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In Florida, Prescription Drug Deaths Outpace Those from Illegal Drugs

Jun 16, 2008 | Parker Waichman LLP

Prescription drugs have replaced cocaine and other illicit substances as the leading cause of drug abuse deaths in Florida, a new study says.   Despite this, the state has no prescription drug monitoring program, and the authors of the study say Florida must do more to curb the abuse of legal medication.

The study, conducted by the Florida Medical Examiners Commission, involved an analysis of 168,900 autopsies performed in 2007.  The researchers found that the rate of deaths caused by prescription drugs was three times the rate of deaths caused by all illicit drugs combined. Cocaine, heroin and all methamphetamines caused 989 deaths, it found, while legal opioids like Oxycontin caused 2,328 fatalities. The study also found that while the number of people whose deaths involved heroin increased 14 percent in 2007, to 110, deaths related to the opioid oxycodone increased 36 percent, to 1,253.

Drugs containing benzodiazepine, such as Valium, were implicated in 743 deaths. Alcohol was the most commonly occurring drug, appearing in the bodies of 4,179 of the dead and judged the cause of death of 466 — fewer than cocaine (843) but more than methamphetamine (25) and marijuana (0).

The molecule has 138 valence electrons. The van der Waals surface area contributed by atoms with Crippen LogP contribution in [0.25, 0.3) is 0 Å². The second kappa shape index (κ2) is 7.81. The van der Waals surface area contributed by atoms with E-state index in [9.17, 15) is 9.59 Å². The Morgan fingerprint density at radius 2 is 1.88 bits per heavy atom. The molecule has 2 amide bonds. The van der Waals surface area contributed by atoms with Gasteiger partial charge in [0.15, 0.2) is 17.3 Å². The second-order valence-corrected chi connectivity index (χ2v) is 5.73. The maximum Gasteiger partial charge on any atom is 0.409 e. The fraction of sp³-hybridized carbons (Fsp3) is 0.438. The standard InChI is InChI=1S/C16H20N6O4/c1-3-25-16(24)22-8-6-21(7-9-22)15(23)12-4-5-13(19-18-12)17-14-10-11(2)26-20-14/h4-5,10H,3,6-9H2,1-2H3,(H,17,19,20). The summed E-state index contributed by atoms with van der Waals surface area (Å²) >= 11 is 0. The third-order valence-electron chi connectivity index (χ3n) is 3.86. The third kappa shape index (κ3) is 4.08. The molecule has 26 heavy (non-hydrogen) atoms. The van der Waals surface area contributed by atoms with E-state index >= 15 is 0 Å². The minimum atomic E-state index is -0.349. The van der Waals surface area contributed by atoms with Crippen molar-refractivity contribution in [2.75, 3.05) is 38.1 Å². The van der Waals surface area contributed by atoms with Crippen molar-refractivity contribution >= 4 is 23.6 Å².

Unfortunately, Florida is not alone.  According to the Drug Enforcement Administration, around seven million Americans are abusing prescription drugs -- an increase of 80 percent in just six years. The Drug Abuse Warning Network reports that since 1995, the number of drug abuse-related emergency room visits involving pain relievers increased nationwide by 153 percent.

However, while 38 other states have passed laws allowing for the monitoring of oft-abused prescription drugs, Florida has made little progress in developing such legislation.  The report makes it clear that lax oversight is allowing Florida's legal drug abuse problem to grow out of control.  For instance the absence of a prescription drug monitoring program means doctors cannot determine if a patient has been able to receive more than one prescription for a medication from multiple doctors.  

In addition to a monitoring plan, Florida law enforcement officials say the state also needs to find a way to crack down on illegal internet sales of prescription drugs and to encourage doctors and pharmacists to identify potential abusers.


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